Physics Photo of the Week

May 2, 2008

Pinwheel Galaxy M101
Several galaxies can be found in Ursa Major (Big Dipper).  M101 (appropriately named the "Pinwheel Galaxy") is one of the best examples of a face-on spiral galaxy.  This image was made by astronomy students: Emma Berger-Singer, Forrest Brown, Sean Moffitt, and Phil Waidner with assistance from Donald Collins on April 24, 2008.  The telescope is an 8-inch aperture telescope fitted with an SBIG CCD camera.

Galaxies are very distant and very large objects in the universe.  A galaxy such as this contains about 100 billion stars and lies abot 11 million light years distant.  The Milky Way Galaxy (our home galaxy), is believed to resemble this galaxy - about 100 thousand light years across. 
In the Milky Way the Sun and the Solar System exist as a tiny spec about half-way between the core and the outer perimeter.  About 100 million solar system diameters will fit in the 100 thousand light years of the galaxy's diameter.  If we made a model of a galaxy where the Sun and all the planets occupied a 1 milimeter circle, the whole galaxy would consist of a model about 100 km in diameter - a distance from Asheville, NC to the Great Smoky Mountains National Park.

As the pinwheel indicates, the galaxy is rotating.  About 2 million years are required to complete one rotation.  However the stars rotate faster near the core than on the periphery due to the laws of gravity.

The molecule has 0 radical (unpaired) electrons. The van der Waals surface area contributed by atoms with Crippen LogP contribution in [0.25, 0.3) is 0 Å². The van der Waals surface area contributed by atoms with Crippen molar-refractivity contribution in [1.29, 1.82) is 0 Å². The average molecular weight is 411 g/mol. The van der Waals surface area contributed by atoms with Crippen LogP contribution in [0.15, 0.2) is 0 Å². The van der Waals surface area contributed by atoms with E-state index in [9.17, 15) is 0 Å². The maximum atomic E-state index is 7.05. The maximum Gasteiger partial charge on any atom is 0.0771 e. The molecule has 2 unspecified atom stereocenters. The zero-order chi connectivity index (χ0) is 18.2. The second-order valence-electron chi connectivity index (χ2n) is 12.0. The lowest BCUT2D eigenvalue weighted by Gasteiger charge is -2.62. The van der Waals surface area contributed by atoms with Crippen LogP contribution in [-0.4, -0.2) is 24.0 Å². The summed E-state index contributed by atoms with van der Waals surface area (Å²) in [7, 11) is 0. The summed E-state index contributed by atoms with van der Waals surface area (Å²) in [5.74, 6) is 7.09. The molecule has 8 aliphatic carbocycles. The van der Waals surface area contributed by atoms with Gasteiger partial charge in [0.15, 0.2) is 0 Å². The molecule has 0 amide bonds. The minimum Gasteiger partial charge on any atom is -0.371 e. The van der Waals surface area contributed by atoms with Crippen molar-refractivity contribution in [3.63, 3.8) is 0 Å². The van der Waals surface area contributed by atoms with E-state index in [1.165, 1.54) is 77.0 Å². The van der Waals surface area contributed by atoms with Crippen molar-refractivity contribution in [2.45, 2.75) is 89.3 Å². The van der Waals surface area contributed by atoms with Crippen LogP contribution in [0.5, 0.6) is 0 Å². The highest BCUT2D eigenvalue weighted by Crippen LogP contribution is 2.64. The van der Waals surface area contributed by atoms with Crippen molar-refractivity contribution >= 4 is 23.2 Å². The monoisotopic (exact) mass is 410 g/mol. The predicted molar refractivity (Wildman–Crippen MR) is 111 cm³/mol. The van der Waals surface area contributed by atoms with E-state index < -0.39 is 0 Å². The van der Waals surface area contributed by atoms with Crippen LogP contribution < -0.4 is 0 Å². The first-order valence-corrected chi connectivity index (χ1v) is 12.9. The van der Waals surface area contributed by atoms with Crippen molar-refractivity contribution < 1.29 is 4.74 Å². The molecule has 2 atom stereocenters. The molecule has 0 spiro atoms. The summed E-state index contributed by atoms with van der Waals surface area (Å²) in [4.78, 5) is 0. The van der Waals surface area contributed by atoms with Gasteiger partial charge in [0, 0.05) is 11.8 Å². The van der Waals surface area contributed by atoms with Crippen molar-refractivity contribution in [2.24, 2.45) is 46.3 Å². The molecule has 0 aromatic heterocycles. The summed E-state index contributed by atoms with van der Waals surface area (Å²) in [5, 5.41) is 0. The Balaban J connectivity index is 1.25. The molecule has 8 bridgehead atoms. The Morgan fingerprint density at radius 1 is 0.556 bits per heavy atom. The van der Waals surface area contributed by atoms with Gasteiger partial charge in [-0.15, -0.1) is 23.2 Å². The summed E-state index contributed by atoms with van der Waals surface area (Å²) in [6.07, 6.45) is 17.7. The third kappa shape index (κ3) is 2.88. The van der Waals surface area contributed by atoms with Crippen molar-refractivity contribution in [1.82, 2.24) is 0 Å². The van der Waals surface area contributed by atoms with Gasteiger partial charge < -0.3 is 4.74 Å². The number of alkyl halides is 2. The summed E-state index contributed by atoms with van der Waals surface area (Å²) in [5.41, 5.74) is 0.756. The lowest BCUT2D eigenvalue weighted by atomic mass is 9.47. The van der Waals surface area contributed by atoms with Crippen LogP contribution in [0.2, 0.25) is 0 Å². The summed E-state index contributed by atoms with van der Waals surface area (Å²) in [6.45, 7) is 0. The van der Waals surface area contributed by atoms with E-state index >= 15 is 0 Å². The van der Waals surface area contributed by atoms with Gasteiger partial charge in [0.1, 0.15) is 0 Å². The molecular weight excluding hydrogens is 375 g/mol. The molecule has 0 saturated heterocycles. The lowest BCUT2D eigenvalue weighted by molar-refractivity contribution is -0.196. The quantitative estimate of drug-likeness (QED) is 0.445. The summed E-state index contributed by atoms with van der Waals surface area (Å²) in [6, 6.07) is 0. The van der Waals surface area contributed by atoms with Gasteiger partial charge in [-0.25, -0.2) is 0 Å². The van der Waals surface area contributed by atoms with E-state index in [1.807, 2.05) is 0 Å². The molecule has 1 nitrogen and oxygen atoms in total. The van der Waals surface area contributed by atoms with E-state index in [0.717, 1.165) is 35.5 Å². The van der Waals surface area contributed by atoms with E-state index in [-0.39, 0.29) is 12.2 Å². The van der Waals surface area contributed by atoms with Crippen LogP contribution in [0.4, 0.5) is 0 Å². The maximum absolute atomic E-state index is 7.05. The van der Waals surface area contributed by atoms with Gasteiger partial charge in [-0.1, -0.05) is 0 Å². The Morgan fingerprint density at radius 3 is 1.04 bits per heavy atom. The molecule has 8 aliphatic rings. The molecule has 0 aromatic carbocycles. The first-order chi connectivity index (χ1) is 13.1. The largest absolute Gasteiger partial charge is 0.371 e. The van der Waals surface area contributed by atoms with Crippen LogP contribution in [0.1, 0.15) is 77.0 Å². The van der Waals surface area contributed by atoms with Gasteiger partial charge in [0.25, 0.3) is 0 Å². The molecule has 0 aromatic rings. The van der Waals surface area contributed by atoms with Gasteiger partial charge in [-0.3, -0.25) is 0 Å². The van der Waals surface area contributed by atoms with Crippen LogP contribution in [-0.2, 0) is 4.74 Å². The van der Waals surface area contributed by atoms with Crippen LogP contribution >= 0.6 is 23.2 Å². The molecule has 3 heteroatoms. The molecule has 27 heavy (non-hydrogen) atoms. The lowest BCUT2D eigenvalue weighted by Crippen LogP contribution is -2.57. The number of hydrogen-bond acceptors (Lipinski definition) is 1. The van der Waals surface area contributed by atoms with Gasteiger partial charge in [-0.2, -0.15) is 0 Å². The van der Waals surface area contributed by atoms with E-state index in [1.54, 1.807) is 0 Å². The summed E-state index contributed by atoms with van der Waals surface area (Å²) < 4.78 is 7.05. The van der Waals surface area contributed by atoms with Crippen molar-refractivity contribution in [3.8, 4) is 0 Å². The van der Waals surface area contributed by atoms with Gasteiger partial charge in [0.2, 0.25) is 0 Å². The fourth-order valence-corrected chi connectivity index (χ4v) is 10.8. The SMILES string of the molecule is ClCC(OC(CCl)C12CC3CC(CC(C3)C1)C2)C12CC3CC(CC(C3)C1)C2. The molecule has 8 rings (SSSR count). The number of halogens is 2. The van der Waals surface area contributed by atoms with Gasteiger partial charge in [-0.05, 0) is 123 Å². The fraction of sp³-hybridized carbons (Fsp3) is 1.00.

Most of the 100 billion stars lie within the core of spiral galaxies.  The disk consists mainly of dust, which is invisible but absorbs starlight.  (See PPOW for Nov. 11, 2005)  The spiral arms indicate where the dust has accumulated and piled-up partly due to the fact that the inner regions revolve more quickly than the the outer regions (see the leaf-litter piles from rainflow last October 19 PPOW).  The mass of the galactic dust actually forms new stars in clusters along the spiral arms.  Several regions of new star clusters can be seen along the spiral arms in M101, especially in the spiral on the left edge of the galaxy photo.

Physics Photo of the Week is published weekly during the academic year on Fridays by the Warren Wilson College Physics Department.  These photos feature an interesting phenomena in the world around us.  Students, faculty, and others are invited to submit digital (or film) photographs for publication and explanation.  Atmospheric phenomena are especially welcome.  Please send any photos to 

All photos and discussions are copyright by Donald Collins or by the person credited for the photo and/or discussion.  These photos and discussions may be used for private individual use or educational use.  Any commercial use without written permission of the photoprovider is forbidden.

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